There are some classic writers who might end up being in my top three if I read enough of their work, and come to appreciate its quality. Harvey Kurtzman excelled in several different categories with the early issues of Mad Magazine, EC’s military comics, and The Jungle Book- an early effort at a graphic novel. His EC coworker Al Feldstein also produced some memorable work, with their Horror, Sci Fi, and New Direction titles, although I’m probably biased against writers whose material is so brief. It doesn’t allow for great character development, although there is a counterpoint that I’m judging their work by the wrong standard, given that Shakespeare’s sonnets or Beatles songs aren’t going to deliver in that category either.
Otto Binder (Captain Marvel, Silver Age Superman) is another writer who could conceivably be one of the best ever, although I need to read and reread more of his stories. Hugo Pratt’s work is tremendously acclaimed, although I haven’t read any of it.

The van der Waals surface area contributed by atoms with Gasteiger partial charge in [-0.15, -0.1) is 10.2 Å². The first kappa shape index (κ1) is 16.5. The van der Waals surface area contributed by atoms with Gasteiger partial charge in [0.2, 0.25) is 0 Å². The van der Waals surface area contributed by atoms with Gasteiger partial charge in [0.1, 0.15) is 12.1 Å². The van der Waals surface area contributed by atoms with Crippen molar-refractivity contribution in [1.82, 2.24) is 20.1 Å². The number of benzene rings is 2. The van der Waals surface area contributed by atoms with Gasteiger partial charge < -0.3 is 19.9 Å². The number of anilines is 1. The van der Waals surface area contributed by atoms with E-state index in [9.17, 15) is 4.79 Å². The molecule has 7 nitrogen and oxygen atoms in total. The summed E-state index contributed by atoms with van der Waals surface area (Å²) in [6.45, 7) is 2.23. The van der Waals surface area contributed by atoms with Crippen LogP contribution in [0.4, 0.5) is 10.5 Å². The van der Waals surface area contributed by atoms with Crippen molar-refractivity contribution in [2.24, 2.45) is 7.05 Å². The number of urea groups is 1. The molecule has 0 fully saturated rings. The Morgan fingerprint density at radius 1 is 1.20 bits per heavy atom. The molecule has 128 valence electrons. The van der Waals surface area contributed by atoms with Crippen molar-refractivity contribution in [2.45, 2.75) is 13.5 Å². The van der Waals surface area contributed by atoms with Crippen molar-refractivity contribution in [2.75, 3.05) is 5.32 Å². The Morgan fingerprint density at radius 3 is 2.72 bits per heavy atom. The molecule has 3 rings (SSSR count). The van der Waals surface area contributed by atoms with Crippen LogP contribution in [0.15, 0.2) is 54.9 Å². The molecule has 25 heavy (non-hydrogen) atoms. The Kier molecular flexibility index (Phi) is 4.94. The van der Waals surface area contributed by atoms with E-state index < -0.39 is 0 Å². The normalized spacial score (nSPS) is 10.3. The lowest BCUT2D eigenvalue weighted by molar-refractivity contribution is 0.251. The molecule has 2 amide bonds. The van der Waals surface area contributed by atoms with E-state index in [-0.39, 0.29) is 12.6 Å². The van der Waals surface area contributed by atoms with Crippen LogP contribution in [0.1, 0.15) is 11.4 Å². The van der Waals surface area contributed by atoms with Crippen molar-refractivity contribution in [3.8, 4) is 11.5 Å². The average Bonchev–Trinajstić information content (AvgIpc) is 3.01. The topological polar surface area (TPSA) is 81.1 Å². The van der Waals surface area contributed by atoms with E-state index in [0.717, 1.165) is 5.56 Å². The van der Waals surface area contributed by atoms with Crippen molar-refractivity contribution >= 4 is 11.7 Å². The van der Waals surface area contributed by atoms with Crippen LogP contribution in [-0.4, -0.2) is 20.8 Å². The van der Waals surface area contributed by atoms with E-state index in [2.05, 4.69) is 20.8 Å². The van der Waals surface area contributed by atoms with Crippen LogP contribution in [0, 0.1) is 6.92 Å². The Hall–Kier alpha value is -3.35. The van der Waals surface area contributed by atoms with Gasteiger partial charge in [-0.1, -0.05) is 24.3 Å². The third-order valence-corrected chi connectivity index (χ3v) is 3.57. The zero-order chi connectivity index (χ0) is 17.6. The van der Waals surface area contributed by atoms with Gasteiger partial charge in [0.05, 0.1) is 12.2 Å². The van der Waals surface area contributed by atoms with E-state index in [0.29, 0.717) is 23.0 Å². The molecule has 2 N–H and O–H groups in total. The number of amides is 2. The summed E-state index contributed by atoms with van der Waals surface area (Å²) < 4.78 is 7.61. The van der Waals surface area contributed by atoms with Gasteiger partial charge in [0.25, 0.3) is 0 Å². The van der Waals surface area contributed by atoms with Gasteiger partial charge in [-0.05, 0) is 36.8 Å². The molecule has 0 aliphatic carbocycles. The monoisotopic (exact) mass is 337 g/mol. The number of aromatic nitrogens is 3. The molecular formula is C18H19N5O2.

There are several cartoonists who drew the work they wrote, which could make it difficult to assess their talents as writers. Osamu Tezuka is the manga giant who has demonstrated significant variety in subject matter, with Adolf, Astro Boy, Phoenix, Blackjack and Buddha. Will Eisner’s Spirit anthology is exceptional, and has recurring characters/ longer stories, and then he had his innovative graphic novels. Carl Barks devoted the bulk of his professional career to a sub-genre of licensed comics. And then there’s the Hernandez brothers and Chris Ware.
I’m neglecting the great writer/ artists who worked on comics strips, like Charles Schultz, George Herriman, Milton Caniff, and Bill Waterson. It’s possible that one day I’ll go deep enough into their work to definitively say that one of them is superior to Frank Miller.